Is Intercontinental Exchange Inc (ICE) A Good Stock To Buy?

“October lived up to its scary reputation—the S&P 500 falling in the month by the largest amount in the last 40 years, the only worse Octobers being ’08 and the Crash of ’87. For perspective, there have been only 5 occasions in those 40 years when the S&P 500 declined by greater than 20% from peak to trough. Other than the ’87 Crash, all were during recessions. There were 17 other instances, over the same time frame, when the market fell by over 10% but less than 20%. Furthermore, this is the 18th correction of 5% or more since the current bull market started in March ’09. Corrections are the norm. They can be healthy as they often undo market complacency—overbought levels—potentially allowing the market to base and move even higher.” This is how Trapeze Asset Management summarized the recent market moves in its investor letter. We pay attention to what hedge funds are doing in a particular stock before considering a potential investment because it works for us. So let’s take a glance at the smart money sentiment towards one of the stocks hedge funds invest in.

Is Intercontinental Exchange Inc (NYSE:ICE) a good investment now? Hedge funds are becoming more confident. The number of long hedge fund bets moved up by 3 lately. Our calculations also showed that ICE isn’t among the 30 most popular stocks among hedge funds. ICE was in 36 hedge funds’ portfolios at the end of September. There were 33 hedge funds in our database with ICE positions at the end of the previous quarter.

So, why do we pay attention to hedge fund sentiment before making any investment decisions? Our research has shown that hedge funds’ small-cap stock picks managed to beat the market by double digits annually between 1999 and 2016, but the margin of outperformance has been declining in recent years. Nevertheless, we were still able to identify in advance a select group of hedge fund holdings that outperformed the market by 18 percentage points since May 2014 through December 3, 2018 (see the details here). We were also able to identify in advance a select group of hedge fund holdings that underperformed the market by 10 percentage points annually between 2006 and 2017. Interestingly the margin of underperformance of these stocks has been increasing in recent years. Investors who are long the market and short these stocks would have returned more than 27% annually between 2015 and 2017. We have been tracking and sharing the list of these stocks since February 2017 in our quarterly newsletter. Even if you aren’t comfortable with shorting stocks, you should at least avoid initiating long positions in our short portfolio.

Ricky Sandler, Eminence Capital

Let’s check out the latest hedge fund action regarding Intercontinental Exchange Inc (NYSE:ICE).

What have hedge funds been doing with Intercontinental Exchange Inc (NYSE:ICE)?

At Q3’s end, a total of 36 of the hedge funds tracked by Insider Monkey held long positions in this stock, a change of 9% from the second quarter of 2018. The graph below displays the number of hedge funds with bullish position in ICE over the last 13 quarters. So, let’s see which hedge funds were among the top holders of the stock and which hedge funds were making big moves.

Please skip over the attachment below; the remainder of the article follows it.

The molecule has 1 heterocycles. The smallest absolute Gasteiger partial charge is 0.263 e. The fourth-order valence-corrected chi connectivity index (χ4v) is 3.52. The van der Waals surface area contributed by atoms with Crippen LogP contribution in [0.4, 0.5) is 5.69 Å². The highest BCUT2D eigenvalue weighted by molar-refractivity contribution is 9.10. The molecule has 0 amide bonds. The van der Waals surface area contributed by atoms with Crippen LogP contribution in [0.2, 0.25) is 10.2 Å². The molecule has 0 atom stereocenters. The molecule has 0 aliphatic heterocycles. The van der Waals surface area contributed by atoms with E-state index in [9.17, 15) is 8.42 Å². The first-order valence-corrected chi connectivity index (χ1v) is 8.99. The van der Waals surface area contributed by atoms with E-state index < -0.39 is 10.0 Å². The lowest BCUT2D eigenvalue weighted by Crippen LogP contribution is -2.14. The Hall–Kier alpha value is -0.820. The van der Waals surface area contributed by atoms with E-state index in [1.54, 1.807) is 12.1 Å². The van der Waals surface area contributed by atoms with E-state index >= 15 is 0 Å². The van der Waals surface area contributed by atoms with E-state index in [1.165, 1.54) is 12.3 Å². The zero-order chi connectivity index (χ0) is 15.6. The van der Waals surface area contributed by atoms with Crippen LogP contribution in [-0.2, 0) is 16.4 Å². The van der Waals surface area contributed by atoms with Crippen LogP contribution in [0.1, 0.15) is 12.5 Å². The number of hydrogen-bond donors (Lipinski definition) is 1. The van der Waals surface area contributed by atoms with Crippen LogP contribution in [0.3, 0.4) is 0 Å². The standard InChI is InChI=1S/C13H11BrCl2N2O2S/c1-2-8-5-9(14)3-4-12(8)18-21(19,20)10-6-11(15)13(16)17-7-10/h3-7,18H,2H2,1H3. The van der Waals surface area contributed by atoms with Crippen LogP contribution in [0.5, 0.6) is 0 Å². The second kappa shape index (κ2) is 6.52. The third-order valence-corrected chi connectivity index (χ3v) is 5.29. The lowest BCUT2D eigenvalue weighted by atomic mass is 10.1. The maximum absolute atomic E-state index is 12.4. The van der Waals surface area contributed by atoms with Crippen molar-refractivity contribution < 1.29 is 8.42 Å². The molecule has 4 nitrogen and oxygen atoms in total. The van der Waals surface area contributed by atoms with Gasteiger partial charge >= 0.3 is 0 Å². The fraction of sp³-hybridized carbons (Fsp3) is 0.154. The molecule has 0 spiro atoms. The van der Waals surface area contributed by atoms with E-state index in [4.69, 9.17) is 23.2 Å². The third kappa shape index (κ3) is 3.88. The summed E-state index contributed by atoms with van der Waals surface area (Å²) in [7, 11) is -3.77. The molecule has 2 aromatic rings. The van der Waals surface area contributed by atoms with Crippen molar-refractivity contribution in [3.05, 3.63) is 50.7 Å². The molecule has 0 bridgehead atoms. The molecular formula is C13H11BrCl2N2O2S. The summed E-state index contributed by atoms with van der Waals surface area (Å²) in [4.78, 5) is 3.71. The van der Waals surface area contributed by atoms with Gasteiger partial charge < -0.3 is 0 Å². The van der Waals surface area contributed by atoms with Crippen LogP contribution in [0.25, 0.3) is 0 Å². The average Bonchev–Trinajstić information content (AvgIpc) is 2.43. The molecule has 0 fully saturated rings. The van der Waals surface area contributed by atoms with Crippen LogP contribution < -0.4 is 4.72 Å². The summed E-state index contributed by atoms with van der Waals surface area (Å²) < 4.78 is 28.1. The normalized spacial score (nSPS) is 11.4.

More specifically, Eminence Capital was the largest shareholder of Intercontinental Exchange Inc (NYSE:ICE), with a stake worth $363.3 million reported as of the end of September. Trailing Eminence Capital was Cantillon Capital Management, which amassed a stake valued at $348.3 million. Cantillon Capital Management, Iridian Asset Management, and Senator Investment Group were also very fond of the stock, giving the stock large weights in their portfolios.

As one would reasonably expect, key hedge funds were leading the bulls’ herd. Citadel Investment Group, managed by Ken Griffin, created the most outsized position in Intercontinental Exchange Inc (NYSE:ICE). Citadel Investment Group had $89.2 million invested in the company at the end of the quarter. George Hall’s Clinton Group also initiated a $4.9 million position during the quarter. The following funds were also among the new ICE investors: Glenn Russell Dubin’s Highbridge Capital Management, Dmitry Balyasny’s Balyasny Asset Management, and Jeffrey Talpins’s Element Capital Management.

Let’s also examine hedge fund activity in other stocks – not necessarily in the same industry as Intercontinental Exchange Inc (NYSE:ICE) but similarly valued. These stocks are Prologis Inc (NYSE:PLD), The Sherwin-Williams Company (NYSE:SHW), Koninklijke Philips NV (NYSE:PHG), and Prudential Financial Inc (NYSE:PRU). This group of stocks’ market caps match ICE’s market cap.

Ticker No of HFs with positions Total Value of HF Positions (x1000) Change in HF Position
PLD 25 666044 -3
SHW 38 1412679 3
PHG 15 456151 1
PRU 33 1057477 3

View table here if you experience formatting issues.

As you can see these stocks had an average of 27.75 hedge funds with bullish positions and the average amount invested in these stocks was $898 million. That figure was $2.850 billion in ICE’s case. The Sherwin-Williams Company (NYSE:SHW) is the most popular stock in this table. On the other hand Koninklijke Philips NV (NYSE:PHG) is the least popular one with only 15 bullish hedge fund positions. Intercontinental Exchange Inc (NYSE:ICE) is not the most popular stock in this group but hedge fund interest is still above average. This is a slightly positive signal but we’d rather spend our time researching stocks that hedge funds are piling on. In this regard SHW might be a better candidate to consider a long position.

Disclosure: None. This article was originally published at Insider Monkey.